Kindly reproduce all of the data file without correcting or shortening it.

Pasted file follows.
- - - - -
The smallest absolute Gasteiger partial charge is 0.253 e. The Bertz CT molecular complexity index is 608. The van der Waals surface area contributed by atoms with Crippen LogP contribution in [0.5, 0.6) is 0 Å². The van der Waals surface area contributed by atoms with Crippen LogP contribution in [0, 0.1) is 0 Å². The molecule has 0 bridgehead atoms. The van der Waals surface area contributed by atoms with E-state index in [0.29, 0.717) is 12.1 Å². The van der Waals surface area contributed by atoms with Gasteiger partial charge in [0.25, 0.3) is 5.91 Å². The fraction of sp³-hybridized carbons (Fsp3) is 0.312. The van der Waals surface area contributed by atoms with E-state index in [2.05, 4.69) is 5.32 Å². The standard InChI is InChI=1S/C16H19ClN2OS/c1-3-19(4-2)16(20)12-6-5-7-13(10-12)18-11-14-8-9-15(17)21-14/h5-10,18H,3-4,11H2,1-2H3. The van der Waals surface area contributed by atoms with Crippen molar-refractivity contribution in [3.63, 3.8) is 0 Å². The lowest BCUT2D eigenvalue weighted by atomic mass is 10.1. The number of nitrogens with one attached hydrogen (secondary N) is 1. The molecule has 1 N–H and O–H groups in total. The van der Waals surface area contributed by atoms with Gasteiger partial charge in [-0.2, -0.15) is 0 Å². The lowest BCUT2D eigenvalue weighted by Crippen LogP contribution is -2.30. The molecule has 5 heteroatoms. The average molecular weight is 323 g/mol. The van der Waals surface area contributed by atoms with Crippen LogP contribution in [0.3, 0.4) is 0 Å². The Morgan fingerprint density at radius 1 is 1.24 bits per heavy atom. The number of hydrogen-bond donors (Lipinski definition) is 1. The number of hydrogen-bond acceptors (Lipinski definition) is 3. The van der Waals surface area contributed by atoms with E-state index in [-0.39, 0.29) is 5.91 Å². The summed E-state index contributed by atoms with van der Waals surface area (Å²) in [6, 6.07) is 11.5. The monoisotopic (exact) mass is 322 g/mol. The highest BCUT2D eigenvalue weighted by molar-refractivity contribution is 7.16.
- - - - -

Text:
The smallest absolute Gasteiger partial charge is 0.253 e. The Bertz CT molecular complexity index is 608. The van der Waals surface area contributed by atoms with Crippen LogP contribution in [0.5, 0.6) is 0 Å². The van der Waals surface area contributed by atoms with Crippen LogP contribution in [0, 0.1) is 0 Å². The molecule has 0 bridgehead atoms. The van der Waals surface area contributed by atoms with E-state index in [0.29, 0.717) is 12.1 Å². The van der Waals surface area contributed by atoms with Gasteiger partial charge in [0.25, 0.3) is 5.91 Å². The fraction of sp³-hybridized carbons (Fsp3) is 0.312. The van der Waals surface area contributed by atoms with E-state index in [2.05, 4.69) is 5.32 Å². The standard InChI is InChI=1S/C16H19ClN2OS/c1-3-19(4-2)16(20)12-6-5-7-13(10-12)18-11-14-8-9-15(17)21-14/h5-10,18H,3-4,11H2,1-2H3. The van der Waals surface area contributed by atoms with Crippen molar-refractivity contribution in [3.63, 3.8) is 0 Å². The lowest BCUT2D eigenvalue weighted by atomic mass is 10.1. The number of nitrogens with one attached hydrogen (secondary N) is 1. The molecule has 1 N–H and O–H groups in total. The van der Waals surface area contributed by atoms with Gasteiger partial charge in [-0.2, -0.15) is 0 Å². The lowest BCUT2D eigenvalue weighted by Crippen LogP contribution is -2.30. The molecule has 5 heteroatoms. The average molecular weight is 323 g/mol. The van der Waals surface area contributed by atoms with Crippen LogP contribution in [0.3, 0.4) is 0 Å². The Morgan fingerprint density at radius 1 is 1.24 bits per heavy atom. The number of hydrogen-bond donors (Lipinski definition) is 1. The number of hydrogen-bond acceptors (Lipinski definition) is 3. The van der Waals surface area contributed by atoms with E-state index in [-0.39, 0.29) is 5.91 Å². The summed E-state index contributed by atoms with van der Waals surface area (Å²) in [6, 6.07) is 11.5. The monoisotopic (exact) mass is 322 g/mol. The highest BCUT2D eigenvalue weighted by molar-refractivity contribution is 7.16.